In assessing British monetary and fiscal policy in the 1930s we have a number of objectives. First, we consider the role and effectiveness of the policies pursued as well as the principal policy not adopted, namely the Keynesian solution of significant loan-financed public works to remedy mass unemployment. Second, wherever possible the analysis is comparative with respect to the US and seeks to highlight what is specific to the case of the 1930s and what might be generalizable. This involves consideration of one of the biggest questions for both the 1930s and the current situation: that of policy-makers’ tolerance or not for debt and the judgements made accordingly on whether the automatic stabilizers can be allowed to operate or whether they should be overridden through discretionary adjustments to taxation and expenditure. In Britain in the 1930s, the authorities not only eschewed the Keynesian solution but, from the outset of the downturn, sought to override the automatic stabilizers. By contrast, for today’s policy-makers the key question has been about the desirable path for fiscal consolidation: neither too fast nor too deep, lest recovery be threatened; nor to slow and too shallow, lest the markets lose their tolerance for sovereign debt. Of course, since the Great Recession has not become a Great Depression, and, in particular, unemployment to date has not risen as much as feared initially, the question arises of whether it was policy-makers’ tolerance of the high levels of debt creation compelled by the massive budget deficits that prevented a slump. There is thus a clear counterfactual: an earlier fiscal consolidation, one which overrode the automatic stabilizers, would have produced a sharper and more prolonged downturn. Indeed, this was the rationale of the outgoing Labour government’s position on fiscal consolidation, one maintained in relation to their opposition to the new Conservative-led coalition government’s emergency June 2010 budget which accelerated the path of consolidation and altered the balance as between taxation and retrenchment. As today’s policy-makers grapple with this issue, the example of Britain in the 1930s is of major interest: fiscal consolidation, involving both increased tax rates and expenditure retrenchment, was achieved (albeit quickly interrupted by the exigencies of rearmament), but arguably at the cost of enduring high unemployment.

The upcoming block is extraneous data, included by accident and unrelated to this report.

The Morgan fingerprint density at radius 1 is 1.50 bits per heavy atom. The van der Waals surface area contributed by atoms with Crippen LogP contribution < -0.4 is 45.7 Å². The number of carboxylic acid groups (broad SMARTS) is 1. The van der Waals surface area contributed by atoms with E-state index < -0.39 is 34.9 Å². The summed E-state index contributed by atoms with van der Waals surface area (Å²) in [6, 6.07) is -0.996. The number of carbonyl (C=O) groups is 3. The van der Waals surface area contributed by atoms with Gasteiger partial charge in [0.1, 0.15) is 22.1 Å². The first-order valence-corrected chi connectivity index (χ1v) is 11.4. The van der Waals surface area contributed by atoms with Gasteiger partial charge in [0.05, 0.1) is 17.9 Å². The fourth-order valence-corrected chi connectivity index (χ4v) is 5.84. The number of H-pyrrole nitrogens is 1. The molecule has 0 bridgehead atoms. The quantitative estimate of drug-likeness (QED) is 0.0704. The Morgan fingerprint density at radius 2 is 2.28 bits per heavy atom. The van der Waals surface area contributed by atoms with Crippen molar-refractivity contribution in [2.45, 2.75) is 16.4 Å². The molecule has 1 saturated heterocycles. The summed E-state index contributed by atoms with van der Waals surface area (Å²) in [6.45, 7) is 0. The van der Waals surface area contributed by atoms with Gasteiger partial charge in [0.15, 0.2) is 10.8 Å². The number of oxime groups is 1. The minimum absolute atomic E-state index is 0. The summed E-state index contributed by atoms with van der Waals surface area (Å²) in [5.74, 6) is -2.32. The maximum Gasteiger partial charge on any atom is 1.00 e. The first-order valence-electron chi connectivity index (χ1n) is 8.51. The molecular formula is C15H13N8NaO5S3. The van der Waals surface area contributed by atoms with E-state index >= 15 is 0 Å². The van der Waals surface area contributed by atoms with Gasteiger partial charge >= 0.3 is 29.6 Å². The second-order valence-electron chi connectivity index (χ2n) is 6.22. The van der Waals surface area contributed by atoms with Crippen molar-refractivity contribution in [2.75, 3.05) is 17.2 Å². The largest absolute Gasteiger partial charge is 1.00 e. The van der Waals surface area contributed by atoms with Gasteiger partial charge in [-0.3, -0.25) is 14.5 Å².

The structure of this paper is as follows. Section II situates the interwar British economy in terms of some stylized facts which condition policy priorities and responses. Section III sets the scene in a different way, by examining the policy regime which was importantly very different from today. Policy is then the focus of section IV, which considers in turn monetary then fiscal policy, including the Keynesian solution not adopted. Section V provides an overall assessment and concludes with a summary of the lessons of Britain in the 1930s for today’s economists and policy-makers.

Britain in the 1930s: some stylized facts

A necessary starting point is with a UK–US comparison of economic trends, from which it is clear that the British economy did not experience a ‘Great Depression’ in any meaningful sense between 1929–32. Similarly, its ‘recovery’ was of a different order of magnitude with, relative to the US, greater scope to argue for the positive effects of government macroeconomic policies, even if they did fall far short of what Keynes and other economic progressives considered desirable and deliverable.

Using annual data, we chart in Figure 1 the relative paths of real GDP on a 1929 base: these show a peak-to-trough fall in the UK (1929–31) of 5.4 per cent and for the US (1929–33) 26.6 per cent, with the respective 1937 values being 16.4 per cent and 5.3 per cent above their 1929 levels. No wonder, then, that from an international perspective Schumpeter, for one, questioned in 1939 whether Britain experienced a great depression in any meaningful sense (cited in Richardson, 1967, p. 17). Hatton and Thomas (2010) discuss comparative labour-market trends, and here we just note that average unemployment was much higher in Britain than in the US in the 1920s, giving very different starting points for 1929, but that, relatively, the UK record was much better after 1932.

In terms of the downturn, we do now have higher frequency national account data for the UK and this gives a more pronounced peak-to-trough loss of between 7.6 per cent (quarterly data) and 8 per cent (monthly data), and a trough-to-peak rise of 26.5 per cent on both series,3 but we lack these data for the US. Even so, the relative mildness of UK income losses remains, as does the pronounced recovery after 1932. However, the UK output–employment elasticity was relatively high (Middleton, 1981, p. 277), such that the contraction phase of the real economy was manifest in a significant rise in unemployment and fall in employment: labour-force unemployment rose from an annual average of 1.5m (7.3 per cent) in 1929 to 3.4m (15.6 per cent) in 1932 and was still at 1.8m (7.8 per cent) by 1937 (Feinstein, 1972, Table 57). The figures used by contemporaries, a by-production of the national insurance system which covered only 60 per cent or so of the labour force, gave much higher unemployment rates, peaking at 23 per cent in January 1933,4 a peak broadly comparable with the standard labour-force measure for the US, but dwarfed by the widely cited non-farm labour-force measure which signalled unemployment in excess of 30 per cent in 1932–3.